You see, we remember him. We actually loved our leaders. We remember Jack, and Martin, and Bobby and who we were then. We marched for ERA and mustered courage to walk in demonstration lines against Vietnam. Those were the days when American soldiers shot college kids for demonstrating against the war, so it was scary. We believed that peace, prosperity and equality were possible for everyone. Our hope was crushed by the murders of our great leaders. A generation of Americans shared trauma and quit believing.
We did not have post-traumatic experts or grief counselors then. Thus, we simply hardened our hearts. As a psychotherapist, I know that the way a person handles grief and loss is often a primary measure of their mental health. These tragic events were social compressors that became personalized tragedies and reduced the capacity of our society to care. But, today a Kennedy is in town! That was something special.
We parked the car in a line of Obama-sticker-laden cars. We smiled in secret delight and relief to know our own Obama-fied car would not be keyed nor would we be criticized in this like-minded group. My husband commented that there were many cars. As we entered, a woman called to her friend that there are only a few seats left. I shimmied into the last vacant seat luckily in the third row. My husband leaned against the back wall. He preferred to stand.
The place was packed. I found myself sitting to the left of a long line of well-dressed women who smiled and introduced themselves as a group, “We’re Planned Parenthood.” I imagined the newspaper photo. If I wanted to discourage new therapy clients in Red-town, I would be photographed at the double whammy of an Obama rally sitting with Planned Parenthood. Boldly, I defended my own right to choose political parties and chatted with them amicably. A group of males encircled my husband and seemed to be having a Bush-McCain bashing good time in the back of the room.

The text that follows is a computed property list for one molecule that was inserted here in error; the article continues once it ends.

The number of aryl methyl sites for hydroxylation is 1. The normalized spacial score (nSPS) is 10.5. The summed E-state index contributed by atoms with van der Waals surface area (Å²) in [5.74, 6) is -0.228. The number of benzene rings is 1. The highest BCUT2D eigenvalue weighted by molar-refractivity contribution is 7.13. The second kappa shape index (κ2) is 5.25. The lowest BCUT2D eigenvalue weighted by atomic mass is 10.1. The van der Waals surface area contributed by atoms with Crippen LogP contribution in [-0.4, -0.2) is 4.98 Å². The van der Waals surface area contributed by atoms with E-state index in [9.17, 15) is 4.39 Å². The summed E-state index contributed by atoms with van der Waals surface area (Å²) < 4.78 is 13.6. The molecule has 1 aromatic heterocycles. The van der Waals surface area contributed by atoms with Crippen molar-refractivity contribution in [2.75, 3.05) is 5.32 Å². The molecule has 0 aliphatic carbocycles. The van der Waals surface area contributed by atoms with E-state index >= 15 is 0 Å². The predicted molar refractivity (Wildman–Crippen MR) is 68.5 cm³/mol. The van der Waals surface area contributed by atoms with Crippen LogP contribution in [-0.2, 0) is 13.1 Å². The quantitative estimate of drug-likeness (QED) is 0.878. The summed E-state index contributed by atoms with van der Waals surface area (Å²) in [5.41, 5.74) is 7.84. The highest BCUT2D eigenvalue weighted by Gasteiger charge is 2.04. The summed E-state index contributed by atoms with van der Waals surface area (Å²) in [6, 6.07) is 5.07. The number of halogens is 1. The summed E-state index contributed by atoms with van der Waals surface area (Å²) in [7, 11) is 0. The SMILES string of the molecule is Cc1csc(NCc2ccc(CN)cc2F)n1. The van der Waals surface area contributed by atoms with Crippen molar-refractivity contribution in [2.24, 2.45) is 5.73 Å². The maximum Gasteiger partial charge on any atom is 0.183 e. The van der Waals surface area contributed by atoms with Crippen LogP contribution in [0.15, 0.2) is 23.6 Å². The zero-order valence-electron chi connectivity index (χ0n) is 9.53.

On my left, sat a sweet-faced elderly woman. We smiled at each other but she just sat on the edge of her seat nervously watching the door for the speaker.
“Hi, I’m Molly,” I offered.
“My name is Gilda.” She pronounced it in the Italian way. Just then, Connie Bransilver, my sister-in-law and professional photographer greeted me draped in a heavy looking long-lens camera.
“Get my photo with Caroline,” I insisted. She said she would try and positioned herself near the podium. The back of the room was now body to body and more people were waiting outside. I searched the crowd for someone in charge but decided I was the one I was waiting for. I stood up and got the attention of the second row.
“Hey, what do you think about pushing all the rows together so more people can get inside.”